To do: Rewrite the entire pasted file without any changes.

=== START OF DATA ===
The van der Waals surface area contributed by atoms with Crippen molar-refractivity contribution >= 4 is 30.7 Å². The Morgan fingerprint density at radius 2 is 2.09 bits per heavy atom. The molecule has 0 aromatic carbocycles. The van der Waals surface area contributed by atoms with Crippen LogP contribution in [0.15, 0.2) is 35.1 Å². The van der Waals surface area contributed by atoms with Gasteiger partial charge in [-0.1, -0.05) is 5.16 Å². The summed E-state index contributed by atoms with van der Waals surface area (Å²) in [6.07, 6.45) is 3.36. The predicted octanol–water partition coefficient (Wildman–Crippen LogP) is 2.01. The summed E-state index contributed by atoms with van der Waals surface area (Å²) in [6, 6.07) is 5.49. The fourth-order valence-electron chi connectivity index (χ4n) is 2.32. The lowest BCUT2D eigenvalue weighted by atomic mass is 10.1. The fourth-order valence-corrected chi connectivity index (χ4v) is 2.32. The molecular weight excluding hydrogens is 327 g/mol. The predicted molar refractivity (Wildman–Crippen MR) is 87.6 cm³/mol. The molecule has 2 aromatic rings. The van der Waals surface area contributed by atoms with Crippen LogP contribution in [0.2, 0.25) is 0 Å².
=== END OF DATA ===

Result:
The van der Waals surface area contributed by atoms with Crippen molar-refractivity contribution >= 4 is 30.7 Å². The Morgan fingerprint density at radius 2 is 2.09 bits per heavy atom. The molecule has 0 aromatic carbocycles. The van der Waals surface area contributed by atoms with Crippen LogP contribution in [0.15, 0.2) is 35.1 Å². The van der Waals surface area contributed by atoms with Gasteiger partial charge in [-0.1, -0.05) is 5.16 Å². The summed E-state index contributed by atoms with van der Waals surface area (Å²) in [6.07, 6.45) is 3.36. The predicted octanol–water partition coefficient (Wildman–Crippen LogP) is 2.01. The summed E-state index contributed by atoms with van der Waals surface area (Å²) in [6, 6.07) is 5.49. The fourth-order valence-electron chi connectivity index (χ4n) is 2.32. The lowest BCUT2D eigenvalue weighted by atomic mass is 10.1. The fourth-order valence-corrected chi connectivity index (χ4v) is 2.32. The molecular weight excluding hydrogens is 327 g/mol. The predicted molar refractivity (Wildman–Crippen MR) is 87.6 cm³/mol. The molecule has 2 aromatic rings. The van der Waals surface area contributed by atoms with Crippen LogP contribution in [0.2, 0.25) is 0 Å².